1,800 children separated from their imprisoned mothers
At least 1,800 children of imprisoned women, were separated from their mothers and were delivered to Welfare Organization, the state-run ILNA news agency reported on January 26.
Cited by ILNA, Mohammad Nefriyeh, director general of the Children and Youth affairs in the Welfare Organization, said: “According to a memorandum between the Welfare Organization and the Prison Organisations, all children above two years of age who live with their mothers in prison, must be delivered to the Welfare Organization.”
Revealing that the Iranian regime does not consider any rights for imprisoned mothers, Nefriyeh went on and said, “We are not responsible for the establishment of a nursery in prisons. Prison conditions are special security conditions. Therefore, it is not possible to establish a nursery in prison.”
He emphasized the separation of 1,800 children from their mothers and said, “There are currently 1,800 children at welfare centers whose mothers are imprisoned, and until the mother is released and has the conditions to take care of her child, the child will be kept at the welfare center.”
Over 2,300 children live in prison in Iran with their mothers, a member of parliament said July 23, 2017.
Mohammad Javad Fathi, member of the judicial committee of the Iranian parliament, announced on July 22, 2017, that 2300 kids are in prisons along with their parents, a situation which is “very strange” and “needs to be deliberated on.”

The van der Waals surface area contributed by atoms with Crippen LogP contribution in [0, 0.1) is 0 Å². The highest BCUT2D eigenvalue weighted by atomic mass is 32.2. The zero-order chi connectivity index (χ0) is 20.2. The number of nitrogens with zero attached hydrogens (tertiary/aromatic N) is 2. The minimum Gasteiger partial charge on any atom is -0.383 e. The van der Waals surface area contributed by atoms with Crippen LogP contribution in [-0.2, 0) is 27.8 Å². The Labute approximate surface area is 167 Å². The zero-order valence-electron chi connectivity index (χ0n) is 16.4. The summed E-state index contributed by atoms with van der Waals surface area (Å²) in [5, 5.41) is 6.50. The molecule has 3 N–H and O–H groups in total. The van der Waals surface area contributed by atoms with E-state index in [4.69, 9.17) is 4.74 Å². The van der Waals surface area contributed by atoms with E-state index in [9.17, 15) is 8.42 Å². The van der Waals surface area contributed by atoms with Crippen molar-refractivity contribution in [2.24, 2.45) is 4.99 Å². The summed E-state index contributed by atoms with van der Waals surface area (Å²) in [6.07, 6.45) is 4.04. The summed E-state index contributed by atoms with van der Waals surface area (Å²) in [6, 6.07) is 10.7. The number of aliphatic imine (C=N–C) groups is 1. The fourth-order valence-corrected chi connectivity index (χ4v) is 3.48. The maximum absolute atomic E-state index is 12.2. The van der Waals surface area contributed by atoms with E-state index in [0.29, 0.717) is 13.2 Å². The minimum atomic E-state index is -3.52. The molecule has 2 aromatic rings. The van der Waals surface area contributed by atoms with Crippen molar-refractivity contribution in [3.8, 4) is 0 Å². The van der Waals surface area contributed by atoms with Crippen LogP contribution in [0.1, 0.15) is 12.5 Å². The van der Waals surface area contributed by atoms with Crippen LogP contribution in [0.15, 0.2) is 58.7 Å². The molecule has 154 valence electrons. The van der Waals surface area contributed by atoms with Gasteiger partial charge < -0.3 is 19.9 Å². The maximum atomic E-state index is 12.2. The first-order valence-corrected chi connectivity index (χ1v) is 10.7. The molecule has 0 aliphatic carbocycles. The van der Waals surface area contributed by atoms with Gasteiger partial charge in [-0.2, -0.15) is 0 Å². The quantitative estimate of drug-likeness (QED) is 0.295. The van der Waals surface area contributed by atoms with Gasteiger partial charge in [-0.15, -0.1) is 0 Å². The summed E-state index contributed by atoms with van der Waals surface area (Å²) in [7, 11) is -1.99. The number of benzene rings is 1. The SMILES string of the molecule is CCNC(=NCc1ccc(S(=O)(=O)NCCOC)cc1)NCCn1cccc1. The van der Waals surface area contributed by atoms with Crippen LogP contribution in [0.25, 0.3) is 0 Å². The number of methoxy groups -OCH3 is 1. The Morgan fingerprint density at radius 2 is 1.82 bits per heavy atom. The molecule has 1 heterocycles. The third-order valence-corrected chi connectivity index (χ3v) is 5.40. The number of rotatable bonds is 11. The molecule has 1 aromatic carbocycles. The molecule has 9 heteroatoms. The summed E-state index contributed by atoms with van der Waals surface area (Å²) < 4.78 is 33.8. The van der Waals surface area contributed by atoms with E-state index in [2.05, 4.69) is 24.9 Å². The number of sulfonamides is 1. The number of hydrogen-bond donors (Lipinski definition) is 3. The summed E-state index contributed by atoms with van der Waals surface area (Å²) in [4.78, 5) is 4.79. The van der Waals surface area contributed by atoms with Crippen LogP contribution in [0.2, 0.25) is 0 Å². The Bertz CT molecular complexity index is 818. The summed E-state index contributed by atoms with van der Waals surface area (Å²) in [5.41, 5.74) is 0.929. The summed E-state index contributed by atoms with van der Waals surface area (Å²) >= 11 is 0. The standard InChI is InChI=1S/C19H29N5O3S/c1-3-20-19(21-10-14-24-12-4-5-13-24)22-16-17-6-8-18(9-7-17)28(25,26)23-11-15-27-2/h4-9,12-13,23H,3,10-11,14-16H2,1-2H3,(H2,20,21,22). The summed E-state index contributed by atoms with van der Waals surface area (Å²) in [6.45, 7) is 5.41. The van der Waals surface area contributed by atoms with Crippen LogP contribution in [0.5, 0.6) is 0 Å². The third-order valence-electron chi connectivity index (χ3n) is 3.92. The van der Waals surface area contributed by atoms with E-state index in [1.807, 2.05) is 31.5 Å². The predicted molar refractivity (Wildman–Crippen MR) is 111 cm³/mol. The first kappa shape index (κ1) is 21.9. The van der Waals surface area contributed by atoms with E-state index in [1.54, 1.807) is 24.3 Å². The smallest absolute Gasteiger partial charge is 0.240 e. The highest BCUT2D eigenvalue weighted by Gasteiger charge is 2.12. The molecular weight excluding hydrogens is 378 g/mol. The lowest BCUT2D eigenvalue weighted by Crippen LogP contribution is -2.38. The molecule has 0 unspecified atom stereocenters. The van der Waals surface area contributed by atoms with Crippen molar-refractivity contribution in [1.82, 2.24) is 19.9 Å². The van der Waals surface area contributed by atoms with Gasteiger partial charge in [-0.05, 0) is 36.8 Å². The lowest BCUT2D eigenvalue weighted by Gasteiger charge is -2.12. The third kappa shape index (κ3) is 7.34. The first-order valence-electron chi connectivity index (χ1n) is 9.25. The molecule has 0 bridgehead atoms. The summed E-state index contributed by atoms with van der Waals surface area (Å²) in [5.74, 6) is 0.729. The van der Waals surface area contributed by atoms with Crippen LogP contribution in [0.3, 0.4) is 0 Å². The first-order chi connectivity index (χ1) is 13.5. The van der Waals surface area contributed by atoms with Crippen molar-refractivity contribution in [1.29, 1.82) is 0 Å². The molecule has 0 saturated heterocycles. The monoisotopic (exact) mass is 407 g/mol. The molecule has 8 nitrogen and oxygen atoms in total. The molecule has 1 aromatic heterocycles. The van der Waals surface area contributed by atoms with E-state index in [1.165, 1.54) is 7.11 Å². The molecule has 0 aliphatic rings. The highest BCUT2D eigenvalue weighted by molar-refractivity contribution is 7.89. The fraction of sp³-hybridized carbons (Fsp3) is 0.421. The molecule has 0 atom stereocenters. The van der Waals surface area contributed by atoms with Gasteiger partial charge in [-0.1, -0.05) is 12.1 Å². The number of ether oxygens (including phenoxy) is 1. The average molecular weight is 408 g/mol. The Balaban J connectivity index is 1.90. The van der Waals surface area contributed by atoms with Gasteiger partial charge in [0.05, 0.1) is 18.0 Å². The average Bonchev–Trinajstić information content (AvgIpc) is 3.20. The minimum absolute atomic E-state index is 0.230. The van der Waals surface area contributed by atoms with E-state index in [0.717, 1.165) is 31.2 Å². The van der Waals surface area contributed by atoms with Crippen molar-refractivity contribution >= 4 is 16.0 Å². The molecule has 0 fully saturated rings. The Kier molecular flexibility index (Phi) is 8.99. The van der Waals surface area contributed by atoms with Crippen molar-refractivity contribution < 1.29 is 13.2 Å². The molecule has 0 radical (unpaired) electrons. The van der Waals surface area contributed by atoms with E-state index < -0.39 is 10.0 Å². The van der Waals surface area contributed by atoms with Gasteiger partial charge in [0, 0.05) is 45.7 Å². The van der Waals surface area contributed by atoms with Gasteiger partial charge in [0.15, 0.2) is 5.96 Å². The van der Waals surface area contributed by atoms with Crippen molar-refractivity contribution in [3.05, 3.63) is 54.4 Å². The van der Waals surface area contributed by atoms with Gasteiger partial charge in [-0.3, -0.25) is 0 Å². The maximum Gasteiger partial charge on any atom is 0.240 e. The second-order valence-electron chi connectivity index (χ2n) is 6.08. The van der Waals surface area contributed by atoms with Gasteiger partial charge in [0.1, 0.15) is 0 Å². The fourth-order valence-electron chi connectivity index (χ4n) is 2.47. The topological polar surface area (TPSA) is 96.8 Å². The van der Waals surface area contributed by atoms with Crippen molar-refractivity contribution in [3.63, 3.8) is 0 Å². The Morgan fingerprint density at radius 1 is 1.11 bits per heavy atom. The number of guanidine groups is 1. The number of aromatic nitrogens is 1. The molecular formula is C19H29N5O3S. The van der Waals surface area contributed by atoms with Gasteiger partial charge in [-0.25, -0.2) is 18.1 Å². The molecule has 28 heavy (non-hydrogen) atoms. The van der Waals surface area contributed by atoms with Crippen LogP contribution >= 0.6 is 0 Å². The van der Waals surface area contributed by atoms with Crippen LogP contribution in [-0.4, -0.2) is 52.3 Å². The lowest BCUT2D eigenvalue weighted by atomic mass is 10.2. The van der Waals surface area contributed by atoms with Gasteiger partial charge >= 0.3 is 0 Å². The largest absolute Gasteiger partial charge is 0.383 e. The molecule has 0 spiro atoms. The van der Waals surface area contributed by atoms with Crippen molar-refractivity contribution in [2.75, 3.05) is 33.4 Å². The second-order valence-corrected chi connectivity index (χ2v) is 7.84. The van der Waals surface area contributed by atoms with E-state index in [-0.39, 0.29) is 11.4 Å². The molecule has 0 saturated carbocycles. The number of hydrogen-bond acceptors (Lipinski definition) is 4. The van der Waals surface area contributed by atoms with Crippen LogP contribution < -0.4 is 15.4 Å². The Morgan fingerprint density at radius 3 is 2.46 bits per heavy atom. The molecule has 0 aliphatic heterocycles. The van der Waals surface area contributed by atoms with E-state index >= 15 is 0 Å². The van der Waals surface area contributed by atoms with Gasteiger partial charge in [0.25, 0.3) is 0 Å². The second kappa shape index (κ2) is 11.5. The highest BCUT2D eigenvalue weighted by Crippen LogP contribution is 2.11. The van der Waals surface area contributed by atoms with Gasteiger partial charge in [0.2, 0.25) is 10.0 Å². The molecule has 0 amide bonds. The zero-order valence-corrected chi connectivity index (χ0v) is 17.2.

Fathi urged the Prisons Organization to provide a “transparent statistics on the number of imprisoned mothers,” adding, “Concealing the figures do not solve any problems, although the high numbers could be really regrettable.”
It is worth noting that in 2015, the number of children living with their mothers in “horrible” conditions in Iranian prisons had been set at 200 by Shahindokht Molaverdi, Rouhani’s deputy in women and family affair. She said women’s prisons “do not have desirable conditions.”
It becomes clear that 2300 is not the final number and should be considered as minimum.
In May 2018, deputy for planning and coordinations in the Women and Family Affairs Directorate, Attahareh Nejadi, presented a report on her visit to women’s prisons.
She revealed that the number of women prisoners in Iran are twice the prisons’ capacities.
Nejadi said, “Visiting the country’s prisons, I didn’t find the situation of women as appropriate. Women with undeliberate crimes are keeping their small children in prison; their children know only of life in prison. According to the existing information, the average age of these women is between 17 and 37 years old; of course, there are older women, too.”
The presence of so many small children in prisons in Iran is tragic while international laws oblige all governments to refrain from issuing prison sentences for women who have to take care of children and their prison sentences must be replaced by alternative punishments including “suspension of detention.”